Jet fuel refining profits disappear as airlines ground fleets

SINGAPORE (Reuters) - Jet fuel prices are falling globally from Singapore to New York as airlines ground flights amid stringent travel restrictions to contain the coronavirus pandemic.

FILE PHOTO: A technician attaches a jet fuel supply pipe to an outlet in the tarmac at Changi airport in Singapore in this May 7, 2008 file photo. REUTERS/Vivek Prakash/Files

Asian jet fuel refining margins have turned negative for the first time in over a decade, while jet fuel prices in New York fell to the lowest on record as demand for the fuel is anticipated to drop by as much as 70% in the second quarter.

Most international flights are currently grounded as nations worldwide try to stem the pandemic, which has killed nearly 14,000 people and sickened more than 375,000 over the last few months.

“Global air traffic is down by about 40-45% at present, according to flight tracking sources, with further deterioration expected over the coming weeks as more flight restrictions and airline capacity reductions take effect,” said Richard Gorry, managing director at JBC Energy Asia.

In the New York Harbor market, jet fuel traded at 30 cents a gallon below the futures contract for ultra low-sulfur diesel on Tuesday morning, traders said, the lowest on record.

The falling prices put pressure on refiners, who extract a profit from converting crude oil into fuels like gasoline, diesel and jet.

Asia’s already-battered profit margins are expected to come under further pressure as there is no concrete recovery timeframe in sight, trade sources said.

“We expect global jet/kero demand to fall by 4.3 million barrels per day (bpd) quarter-on quarter in Q2-2020 to just 2.5 million bpd, representing a year-on-year decline of 5.6 million bpd (-70%) as air passenger travel activity is reduced to a minimum.”

Refining margins for jet fuel plunged to minus 7 cents per barrel over Dubai crude on Monday, a level not seen in the last 11 years, according to Refinitiv Eikon data that goes back as far as March 2009.

Also known as cracks, refining margins are the difference in value between the raw material, crude oil, and the products churned out by refineries. A negative jet fuel refinery margin means refiners would lose money by producing the aviation fuel at current prices, indicating they will either reduce jet fuel output or lower overall refinery throughput.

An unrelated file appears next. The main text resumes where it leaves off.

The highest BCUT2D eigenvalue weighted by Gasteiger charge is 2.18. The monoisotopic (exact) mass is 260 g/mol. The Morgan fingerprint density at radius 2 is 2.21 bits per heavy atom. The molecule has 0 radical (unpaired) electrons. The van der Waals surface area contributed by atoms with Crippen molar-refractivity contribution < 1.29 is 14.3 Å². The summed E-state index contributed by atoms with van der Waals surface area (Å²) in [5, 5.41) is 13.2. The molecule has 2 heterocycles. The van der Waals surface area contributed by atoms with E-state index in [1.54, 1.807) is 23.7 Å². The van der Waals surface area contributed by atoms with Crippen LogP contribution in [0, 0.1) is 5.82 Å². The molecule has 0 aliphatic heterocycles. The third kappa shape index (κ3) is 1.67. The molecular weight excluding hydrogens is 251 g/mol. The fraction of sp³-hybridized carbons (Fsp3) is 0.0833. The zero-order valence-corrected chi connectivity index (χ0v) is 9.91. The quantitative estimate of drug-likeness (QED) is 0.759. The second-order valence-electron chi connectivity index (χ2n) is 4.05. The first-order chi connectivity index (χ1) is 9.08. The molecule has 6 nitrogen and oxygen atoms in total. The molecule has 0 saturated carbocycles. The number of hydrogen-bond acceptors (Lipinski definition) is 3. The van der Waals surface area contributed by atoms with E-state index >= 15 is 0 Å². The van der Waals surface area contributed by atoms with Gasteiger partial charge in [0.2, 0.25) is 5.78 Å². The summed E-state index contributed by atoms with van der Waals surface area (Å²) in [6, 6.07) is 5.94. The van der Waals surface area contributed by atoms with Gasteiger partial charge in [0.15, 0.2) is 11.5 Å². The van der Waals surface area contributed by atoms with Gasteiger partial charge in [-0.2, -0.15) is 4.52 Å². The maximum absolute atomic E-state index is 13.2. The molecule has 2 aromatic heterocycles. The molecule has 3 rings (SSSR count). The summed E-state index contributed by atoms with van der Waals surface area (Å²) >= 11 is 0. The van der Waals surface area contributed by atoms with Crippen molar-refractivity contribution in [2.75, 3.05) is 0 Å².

(Graphic: Asia jet fuel margins dive into the red for the first time in 10+ years amid global lockdown, )

“I think the cracks haven’t gone to their worst yet. Unless some vaccines come out soon, looks like it will really take some time to recover,” a Singapore-based trader said, declining to be identified as he was not authorized to speak to media.

Traders said the market would remain under pressure until the third quarter, assuming the spread of the virus is contained by then.

Cracks for the aviation fuel in Singapore, which were above $10 a barrel as recently as March 10, have plummeted recently and are currently trading at their worst levels in at least twelve years, Refinitiv Eikon data showed.

Australian fuel supplier Viva Energy said on Tuesday it expects jet fuel demand to plunge by up to 90%, while its peer Caltex Australia forecast a similar demand drop during the period of flight cancellations.

Singapore’s jet fuel prices are down nearly 54% in March alone, while cash differentials for the aviation fuel in Singapore have slumped to their lowest levels in over a year.

Reporting by Koustav Samanta; Editing by Gavin Maguire, Richard Pullin and Marguerita Choy